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Wednesday, September 30, 1998
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Fungus kills 800 deodars in Chail
From Rakesh Lohumi
Tribune News Service

SHIMLA, Sept 29 — The mysterious disease, which dried up over 800 mature deodar trees in the Chail area over the past five years, has been caused by Phytophthora cinnamomi, a deadly fungus known for its destructive potential the world over.

The fungus, identified by a special team comprising scientists of Himalayan Forestry Research Institute and the Himalayan Research Group, a non-government organisation, has been reported for the first time from the Himalayan region. The detection of the fungus, the scientists say, is a matter of grave concern as it could spell doom not only for the valuable deodar trees but also afflict other important high-altitude species like kail and oak. Unless effective preventive and curative measures were taken, the disease could spread to fruit trees, they warn.

The team studied two patches of afflicted trees and found that in the first stage, the needles turn yellowish and their size also decreases progressively. The crown starts withering in the next stage and finally the bark also peels off the drying tree. However, there was no trace of fungus in the dried trees and it was confined only to the roots. The average size of needles in afflicted trees was 2.5 cm as against 4 cm in healthy trees.

The fungus, however, did not affect the young trees as their root system had greater capacity to regenerate them the matured ones.

The fungus spread mostly during the rainy season when conditions were ideal for its growth. The symptoms, however, manifest only in the next spring when the demand for nutrients increased. As the vigour of the short roots, which absorb moisture and nutrients starts declining, the tree starts withering slowly but steadily. It takes a few years for the tree to dry up.

While about 800 trees in two clusters have completely dried up, another 400 to 500 in the peripheral area are in different stages of withering. The fungus has spread to some other species of trees and bushes in the area, calling for urgent remedial measures.

The institute in its detailed report submitted to the Forest Department suggested possible control measures. Since digging out the roots of dried and afflicted trees was not feasible and chemical methods like fumigation of infected forest soil with fungicides involved large environmental issues, the only way out was to isolate the afflicted trees from the rest of the forest by digging deep trenches. Maximum threat to the healthy trees was not from the dried trees but from the afflicted green trees and biotic interference as the fungus could spread to other areas through soil.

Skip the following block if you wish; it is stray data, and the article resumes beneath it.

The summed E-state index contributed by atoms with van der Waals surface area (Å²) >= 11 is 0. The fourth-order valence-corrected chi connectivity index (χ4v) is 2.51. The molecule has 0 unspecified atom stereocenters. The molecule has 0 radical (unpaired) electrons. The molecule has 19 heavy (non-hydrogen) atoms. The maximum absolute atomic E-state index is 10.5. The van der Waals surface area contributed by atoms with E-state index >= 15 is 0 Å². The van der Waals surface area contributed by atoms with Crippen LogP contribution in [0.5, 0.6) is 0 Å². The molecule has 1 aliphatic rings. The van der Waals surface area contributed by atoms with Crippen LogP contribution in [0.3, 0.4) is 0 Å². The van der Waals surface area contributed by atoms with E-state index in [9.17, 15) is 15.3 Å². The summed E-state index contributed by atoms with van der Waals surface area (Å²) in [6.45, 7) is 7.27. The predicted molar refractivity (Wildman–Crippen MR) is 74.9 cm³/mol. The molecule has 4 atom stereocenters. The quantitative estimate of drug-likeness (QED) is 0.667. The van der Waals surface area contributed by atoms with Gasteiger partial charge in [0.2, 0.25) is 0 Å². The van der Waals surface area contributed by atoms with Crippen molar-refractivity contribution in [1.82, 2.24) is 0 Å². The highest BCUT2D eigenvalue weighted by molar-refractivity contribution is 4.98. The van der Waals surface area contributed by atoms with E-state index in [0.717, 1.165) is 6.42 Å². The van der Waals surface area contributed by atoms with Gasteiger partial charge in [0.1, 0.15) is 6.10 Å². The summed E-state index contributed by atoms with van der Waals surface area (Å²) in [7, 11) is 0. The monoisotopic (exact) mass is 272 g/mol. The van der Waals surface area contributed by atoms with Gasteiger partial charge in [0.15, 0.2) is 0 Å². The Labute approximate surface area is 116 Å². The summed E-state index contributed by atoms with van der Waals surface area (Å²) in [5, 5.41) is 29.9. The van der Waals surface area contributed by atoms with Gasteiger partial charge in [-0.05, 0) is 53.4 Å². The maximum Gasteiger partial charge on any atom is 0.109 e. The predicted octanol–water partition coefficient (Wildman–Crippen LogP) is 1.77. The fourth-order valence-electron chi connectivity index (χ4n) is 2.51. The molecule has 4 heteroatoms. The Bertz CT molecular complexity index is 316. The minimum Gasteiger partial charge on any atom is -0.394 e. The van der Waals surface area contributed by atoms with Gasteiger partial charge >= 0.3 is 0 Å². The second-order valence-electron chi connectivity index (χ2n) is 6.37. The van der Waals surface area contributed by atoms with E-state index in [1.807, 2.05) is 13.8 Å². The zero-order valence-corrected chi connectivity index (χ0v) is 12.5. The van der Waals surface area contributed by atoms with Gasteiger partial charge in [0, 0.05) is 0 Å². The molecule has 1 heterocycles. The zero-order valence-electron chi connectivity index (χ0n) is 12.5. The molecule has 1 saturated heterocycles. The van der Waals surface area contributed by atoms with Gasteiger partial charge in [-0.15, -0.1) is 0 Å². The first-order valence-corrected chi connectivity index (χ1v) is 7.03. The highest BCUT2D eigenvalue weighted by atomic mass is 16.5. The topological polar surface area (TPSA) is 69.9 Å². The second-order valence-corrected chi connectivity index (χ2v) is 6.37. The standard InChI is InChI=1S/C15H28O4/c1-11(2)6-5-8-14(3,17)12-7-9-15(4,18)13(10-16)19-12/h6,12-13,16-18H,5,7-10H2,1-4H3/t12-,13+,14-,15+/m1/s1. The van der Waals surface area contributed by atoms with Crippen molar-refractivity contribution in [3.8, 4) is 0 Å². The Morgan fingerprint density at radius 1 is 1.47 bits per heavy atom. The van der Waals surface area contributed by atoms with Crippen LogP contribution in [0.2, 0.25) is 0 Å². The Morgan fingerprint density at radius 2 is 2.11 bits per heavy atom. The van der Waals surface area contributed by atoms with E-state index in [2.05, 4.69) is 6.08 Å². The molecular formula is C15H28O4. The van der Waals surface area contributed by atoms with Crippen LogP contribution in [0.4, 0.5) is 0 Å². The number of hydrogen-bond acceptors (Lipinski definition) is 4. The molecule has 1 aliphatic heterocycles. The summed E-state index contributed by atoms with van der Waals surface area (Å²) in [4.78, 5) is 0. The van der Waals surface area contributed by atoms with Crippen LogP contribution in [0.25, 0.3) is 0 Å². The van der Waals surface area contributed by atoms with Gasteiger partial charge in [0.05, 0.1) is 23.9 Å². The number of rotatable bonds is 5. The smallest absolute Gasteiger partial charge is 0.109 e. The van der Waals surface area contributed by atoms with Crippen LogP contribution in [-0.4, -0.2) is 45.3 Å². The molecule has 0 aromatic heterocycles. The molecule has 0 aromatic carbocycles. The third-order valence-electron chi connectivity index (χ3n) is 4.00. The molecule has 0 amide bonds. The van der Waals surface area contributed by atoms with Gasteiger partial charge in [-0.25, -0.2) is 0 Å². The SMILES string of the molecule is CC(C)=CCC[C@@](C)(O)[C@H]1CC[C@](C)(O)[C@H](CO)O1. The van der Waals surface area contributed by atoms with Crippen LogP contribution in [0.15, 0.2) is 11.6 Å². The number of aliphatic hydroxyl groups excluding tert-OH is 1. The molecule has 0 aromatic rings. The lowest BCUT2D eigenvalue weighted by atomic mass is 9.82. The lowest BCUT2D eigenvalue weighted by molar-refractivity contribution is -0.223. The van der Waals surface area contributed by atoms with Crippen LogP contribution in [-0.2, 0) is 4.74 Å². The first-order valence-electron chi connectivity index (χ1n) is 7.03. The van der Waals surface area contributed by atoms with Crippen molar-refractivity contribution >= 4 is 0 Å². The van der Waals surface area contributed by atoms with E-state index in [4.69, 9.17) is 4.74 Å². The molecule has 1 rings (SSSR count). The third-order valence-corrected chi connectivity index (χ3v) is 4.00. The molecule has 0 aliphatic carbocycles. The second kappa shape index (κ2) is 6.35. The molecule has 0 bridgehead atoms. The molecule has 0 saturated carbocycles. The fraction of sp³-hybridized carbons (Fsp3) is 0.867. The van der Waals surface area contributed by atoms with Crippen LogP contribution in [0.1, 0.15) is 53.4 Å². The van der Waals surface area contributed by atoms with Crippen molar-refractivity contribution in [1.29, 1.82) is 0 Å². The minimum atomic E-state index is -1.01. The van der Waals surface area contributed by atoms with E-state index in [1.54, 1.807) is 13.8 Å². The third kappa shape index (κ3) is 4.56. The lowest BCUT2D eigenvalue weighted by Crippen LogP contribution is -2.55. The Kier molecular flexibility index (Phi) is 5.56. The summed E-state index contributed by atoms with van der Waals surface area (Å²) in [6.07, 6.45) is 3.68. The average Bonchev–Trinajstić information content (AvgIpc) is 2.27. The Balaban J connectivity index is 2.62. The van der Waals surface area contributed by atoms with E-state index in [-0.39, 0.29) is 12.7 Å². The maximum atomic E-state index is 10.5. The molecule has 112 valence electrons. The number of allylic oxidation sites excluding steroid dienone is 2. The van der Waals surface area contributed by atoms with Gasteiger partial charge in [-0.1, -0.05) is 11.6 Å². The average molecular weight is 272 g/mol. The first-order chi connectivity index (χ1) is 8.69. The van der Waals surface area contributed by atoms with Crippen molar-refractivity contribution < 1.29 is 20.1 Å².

The institute has recommended a thorough survey of the forests in and around Chail to assess the extent of the spread of disease, temporary isolation of the two main infected forest areas, initiation of detailed studies on the pathogenicity of the fungus in nursery conditions and evaluation of various regimes of control measures in the infected forests.

Mr S.K. Pandey, Principal Chief Conservator of Forests, said that the department had asked the institute to take up the required studies and evolve control measures so that timely steps could be taken to contain it. The investigations would span over two years. The final report would be available by December, 2000.



DSGMC poll made mandatory
Tribune News Service

NEW DELHI, Sept 29 — Annual elections to the Delhi Sikh Gurdwara Management Committee (DSGMC) have been made mandatory by the Delhi Government by amending the Delhi Sikh Gurdwara Act, 1971.

The amendment to streamline the election process was passed by the Delhi assembly yesterday. The amended Act makes it compulsory for the DSGMC to hold annual elections of the executive board.

Delhi Industry Minister Harsharan Singh Balli, who moved the Bill, said "the amendment was necessary to safeguard the interest of gurdwaras. It is a collective desire of the community to change the existing Act to make the functioning of the DSGMC transparent."

Following the amendment to the Act, the elections will take place at a regular interval and cannot be postponed on "frivolous" grounds. The last elections for the body took place in 1995 after a gap of 16 years.

The amendment to Section 16 of the Act stipulates that "if no election is held by the president before the end of the year, the executive board will stand automatically dissolved unless the government extends its term."

The amendment to Section 19 of the Act states that "if the executive board fails to hold three consecutive meetings, the board shall stand automatically dissolved unless the government deems necessary to extend its term."

"In the event of dissolution, the election of the president, other office-bearers and members of the board, shall be held in accordance with Sections 15 and 16."

According to the earlier Act president, office bearers and members of the executive could hold office for a term of one year but were eligible for re-election for another term. Further, an outgoing member or office-bearer could continue to hold office until the election of his successor was held.

It was mandatory for the executive board to hold a meeting every fortnight. Before the completion of one year the board and its office-bearers and members could be removed by a no-confidence motion by at least 17 members after a 14-day notice.

The minister said over the years, elections had been postponed or cancelled in utter disregard of the provisions of the Act.

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